Meaning a “book of the seal”, a goshuinchō is used to collect stamps from shrines and temples throughout Japan. While the religious meaning of the goshuinchō still exists, many people view it as a very Japanese way to document their journey.
When visiting temples and shrines in Japan, you might have noticed people lining up at the offices, holding something like a colourful book in their hands. This item is called a goshuinchō (御朱印帳), literally translated as a “book of seals”. Once considered something only the elder generations or the devotees did while undertaking pilgrimages, goshuinchō has recently made a comeback. These days, it has become an item that many youngsters and visitors to Japan are eager to possess. Most religious institutions in Japan have their own exclusive goshuin (御朱印, “seal”). And visitors can get this stamp as proof of pilgrimage to that location in return for a modest fee. It usually costs 300¥ but this may vary.
The Origin of the Goshuinchō
Though there are several legends surrounding the exact origin of goshuin, the most popular theory states that the vermillion seals were given as evidence that a person had copied sutras in devotional practice at a certain time and place. When this person died, the goshuinchō would be cremated along with the body. The book would then become a sort of passport to the next life showing how faithful this individual was.
A completed “book of seals” supposedly gave some sort of spiritual fulfillment. Especially when it includes stamps of specific shrines and temples. While collecting goshuin still retains its spiritual meaning, more and more people do it as a secular activity. For these people, they view goshuinchō as a book of memories detailing where they visited during their trip.
Where to get a Goshuinchō?
The goshuinchō come in various sizes, and most shrines and temples will have their own design. Generally, temple books tend to be more monochrome and plain cloth-based. Shrine books, on the other hand, tend to be more colourful with coloured silk thread and embroidery. The books are usually bound in accordion-binding style, allowing you to open it up and view multiple seals at once. It costs around 1,500¥ and is purchasable directly at the office. Although you can buy goshuinchō from nearly everywhere, it’s recommended to get the book from the institution that you visit often or at least feel some affinity.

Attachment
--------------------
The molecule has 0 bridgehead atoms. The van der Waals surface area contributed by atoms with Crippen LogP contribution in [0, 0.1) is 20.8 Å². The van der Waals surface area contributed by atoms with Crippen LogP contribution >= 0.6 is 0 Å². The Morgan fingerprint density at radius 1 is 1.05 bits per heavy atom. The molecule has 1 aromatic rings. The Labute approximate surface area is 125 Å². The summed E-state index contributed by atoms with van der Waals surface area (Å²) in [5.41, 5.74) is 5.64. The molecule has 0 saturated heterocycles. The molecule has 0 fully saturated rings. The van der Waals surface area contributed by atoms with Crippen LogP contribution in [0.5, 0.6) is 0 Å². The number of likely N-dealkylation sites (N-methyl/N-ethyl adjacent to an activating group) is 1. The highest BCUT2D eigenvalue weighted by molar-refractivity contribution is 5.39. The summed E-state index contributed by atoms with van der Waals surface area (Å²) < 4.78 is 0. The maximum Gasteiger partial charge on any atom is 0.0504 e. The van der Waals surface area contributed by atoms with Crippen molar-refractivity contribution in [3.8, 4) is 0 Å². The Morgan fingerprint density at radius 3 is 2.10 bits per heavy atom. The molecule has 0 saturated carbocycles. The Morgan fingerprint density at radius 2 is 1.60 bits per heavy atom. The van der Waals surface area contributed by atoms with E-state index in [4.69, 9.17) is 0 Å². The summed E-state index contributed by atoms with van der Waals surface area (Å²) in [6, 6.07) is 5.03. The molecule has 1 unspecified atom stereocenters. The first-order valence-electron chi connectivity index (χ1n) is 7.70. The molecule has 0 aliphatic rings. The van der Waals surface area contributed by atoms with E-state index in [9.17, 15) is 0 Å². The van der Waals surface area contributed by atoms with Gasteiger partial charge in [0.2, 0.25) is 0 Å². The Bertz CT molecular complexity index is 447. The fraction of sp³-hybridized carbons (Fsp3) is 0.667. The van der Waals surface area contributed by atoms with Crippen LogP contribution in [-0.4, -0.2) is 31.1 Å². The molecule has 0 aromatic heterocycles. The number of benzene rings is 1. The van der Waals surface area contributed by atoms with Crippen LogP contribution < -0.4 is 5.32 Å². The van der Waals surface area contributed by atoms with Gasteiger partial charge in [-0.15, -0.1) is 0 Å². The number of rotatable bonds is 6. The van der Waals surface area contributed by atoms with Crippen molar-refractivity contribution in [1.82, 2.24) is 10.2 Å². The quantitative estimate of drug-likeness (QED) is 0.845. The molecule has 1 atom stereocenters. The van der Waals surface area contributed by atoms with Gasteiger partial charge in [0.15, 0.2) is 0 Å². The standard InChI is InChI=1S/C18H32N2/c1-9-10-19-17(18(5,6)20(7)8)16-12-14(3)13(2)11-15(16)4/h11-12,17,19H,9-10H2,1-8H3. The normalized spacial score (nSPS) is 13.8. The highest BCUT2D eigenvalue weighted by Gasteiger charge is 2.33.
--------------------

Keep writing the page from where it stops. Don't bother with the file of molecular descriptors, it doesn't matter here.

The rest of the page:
How to collect the goshuin?
When handing the book to a temple/shrine official (usually a monk or a priest, but sometimes a volunteer), he/she will inscribe the date and name of the institution in calligraphy along with a distinctive seal. Though having a similar structure, goshuin pages look very different from each other because every writer has their own design, layout, and calligraphy style. As all the seals are written in old or complicated kanji characters, it’s wise to keep a record. In this way, you can later recognise which shrine or temple’s seal is on which page.
- Since the goshuin is proof of pilgrimage to a religious site, you should pay respect and make a small offering at the temple or shrine before getting your souvenir. This doesn’t have to be much, several 5¥ coins are enough.
- Regarded as a sacred item, the goshuinchō is reserved only for the goshuin of temples and shrines in Japan. No other tourist stamps should be placed in this book because they do not carry the same connotations. Otherwise, your goshuinchō will be void and the calligrapher might deny stamping your book.
- When handing the book to the temple/shrine official, open to the blank page where you would like the seal written on. Even if you don’t speak Japanese, a simple “please” will convey what you’d like done.